A major survey of 3,500 teachers from all sectors from Australia and New Zealand reveals a lack of confidence in meeting students’ learning needs online during the COVID-19 pandemic.
The report by education researchers at Pivot Professional Learning, in partnership with Education Perfect (EP), collected and analysed how teachers have been coping during the unprecedented transition to online learning.
Almost half of the respondents were not confident in their ability to meet student learning needs online, with one teacher saying: “It is like being a beginner teacher all over again, as you don't know what works or doesn't work well”.
Teachers also reported significant increases in demands on their time, with 70% saying planning time had increased either “slightly” or “significantly.” Responses included references to an “exponential” workload increase. One wrote: “We’re exhausted”.
Many teachers are also feeling socially isolated, with one saying: “Not only do we teachers miss the social connection with our students, we miss being with our colleagues and friends… teaching is successful when connection is strong”.
About 80% believed students would need extra instructional support when they got back to school. Primary teachers were the most concerned group of the impact of COVID-19 on learning.
Pivot Professional Learning CEO, Amanda Bickerstaff, said this not only indicates that teachers believe that a disruption to learning has happened for most students and but that equity issues have been exacerbated by the shift to distance education.
“Lower income, indigenous, students with disabilities, English learners and our youngest students are experiencing a much more significant impact to their learning and lives due to COVID-19,” Bickerstaff told The Educator.
“I believe that teachers will be able to provide better support when things get back to ‘normal’, but I think there is an opportunity for schools and systems to help teachers strategize and prepare for a return that meets students’ needs”.
Bickerstaff said the crisis provides an opportunity to bring some innovations currently being rolled out in by schools back to the classroom and to leave behind some traditional strategies that may no longer be effective.
Technology the key to success
The report found that 72% of teachers in Australia consider a high quality platform as the most critical need for teaching online.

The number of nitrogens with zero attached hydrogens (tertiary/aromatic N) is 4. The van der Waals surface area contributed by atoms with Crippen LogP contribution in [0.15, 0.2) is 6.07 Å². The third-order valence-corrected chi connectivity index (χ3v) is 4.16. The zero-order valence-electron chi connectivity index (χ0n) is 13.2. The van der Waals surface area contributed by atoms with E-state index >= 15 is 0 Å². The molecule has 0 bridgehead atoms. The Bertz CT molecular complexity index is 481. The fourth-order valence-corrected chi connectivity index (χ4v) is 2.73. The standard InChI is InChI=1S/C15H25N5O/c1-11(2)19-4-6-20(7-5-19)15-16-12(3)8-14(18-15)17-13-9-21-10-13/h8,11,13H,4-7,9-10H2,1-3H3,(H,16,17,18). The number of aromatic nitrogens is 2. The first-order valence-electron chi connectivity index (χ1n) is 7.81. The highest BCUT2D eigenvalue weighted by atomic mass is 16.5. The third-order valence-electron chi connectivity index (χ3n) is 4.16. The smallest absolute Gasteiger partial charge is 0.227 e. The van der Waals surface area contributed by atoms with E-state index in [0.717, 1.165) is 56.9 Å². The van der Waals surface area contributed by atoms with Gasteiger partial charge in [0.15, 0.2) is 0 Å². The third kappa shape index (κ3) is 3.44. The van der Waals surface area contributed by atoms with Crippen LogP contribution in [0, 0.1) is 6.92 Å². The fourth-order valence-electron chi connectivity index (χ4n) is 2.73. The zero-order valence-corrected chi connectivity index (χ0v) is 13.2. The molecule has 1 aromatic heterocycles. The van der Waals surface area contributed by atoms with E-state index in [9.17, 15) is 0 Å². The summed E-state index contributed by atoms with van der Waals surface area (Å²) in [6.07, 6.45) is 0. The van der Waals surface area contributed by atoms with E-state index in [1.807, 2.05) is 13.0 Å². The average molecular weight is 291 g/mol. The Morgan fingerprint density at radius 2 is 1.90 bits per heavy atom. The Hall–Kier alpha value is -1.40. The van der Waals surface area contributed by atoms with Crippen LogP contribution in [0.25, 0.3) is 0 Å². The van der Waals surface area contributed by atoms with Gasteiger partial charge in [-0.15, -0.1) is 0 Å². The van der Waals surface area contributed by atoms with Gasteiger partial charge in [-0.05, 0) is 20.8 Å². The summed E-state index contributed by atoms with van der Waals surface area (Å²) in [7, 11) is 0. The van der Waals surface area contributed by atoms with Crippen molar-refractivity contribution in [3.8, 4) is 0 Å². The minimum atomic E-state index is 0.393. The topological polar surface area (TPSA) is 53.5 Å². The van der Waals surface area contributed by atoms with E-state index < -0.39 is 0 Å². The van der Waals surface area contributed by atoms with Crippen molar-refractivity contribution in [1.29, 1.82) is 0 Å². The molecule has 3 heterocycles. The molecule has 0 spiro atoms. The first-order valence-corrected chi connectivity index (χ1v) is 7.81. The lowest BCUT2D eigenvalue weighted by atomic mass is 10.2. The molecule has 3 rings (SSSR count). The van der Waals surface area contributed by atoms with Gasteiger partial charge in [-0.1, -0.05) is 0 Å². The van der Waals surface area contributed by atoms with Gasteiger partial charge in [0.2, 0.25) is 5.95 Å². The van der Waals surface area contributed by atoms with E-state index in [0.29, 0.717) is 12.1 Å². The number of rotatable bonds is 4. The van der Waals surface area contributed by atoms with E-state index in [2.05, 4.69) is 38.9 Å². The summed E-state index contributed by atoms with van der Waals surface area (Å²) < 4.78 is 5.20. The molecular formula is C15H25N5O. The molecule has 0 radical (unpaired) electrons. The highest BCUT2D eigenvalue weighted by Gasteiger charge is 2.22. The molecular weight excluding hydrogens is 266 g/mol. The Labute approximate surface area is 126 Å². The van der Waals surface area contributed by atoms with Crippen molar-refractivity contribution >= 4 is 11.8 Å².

With schools using between two and five technologies to support distance learning, each was rated by teachers from just under 50% satisfaction up to more than 80% for key features like ease of use, ability to engage students and assess student learning.
Platforms with digital curriculum were rated the highest across features and confidence, possibly due to how planning and preparation time required less time: content was available, rather than having to be built. Teachers are able to focus on teaching, not building content.
Teachers reported differing levels of confidence in various technologies being used for teaching remotely.
Those whose primary technology was a video conferencing software were twice as likely to be ‘not at all confident’, which may in part be due to these technologies being general collaborative tools and not created to support teaching and learning.
So, what now?
The report made several recommendations, including prioritising student feedback, increasing opportunities for relationship-building and recognising and celebrating the work being done in schools across the region.
Bickerstaff said another important takeaway from the report is the need to prioritise the social aspects of schooling in these disrupted times.
“Distance education does not replicate the social and academic aspects of the physical classroom for most, and it’s an opportunity to innovate on how to create more connected communities when students are learning at home,” she said.
Bickerstaff said distance education is now part of the ‘new normal’, as the possibility of moving again to this type of learning in the future is “very high”.
“Integrating technology and distance teaching pedagogy into teacher education, working to create more equitable solutions for distance learning and creating system and school-wide plans for another shift are priorities moving forward”.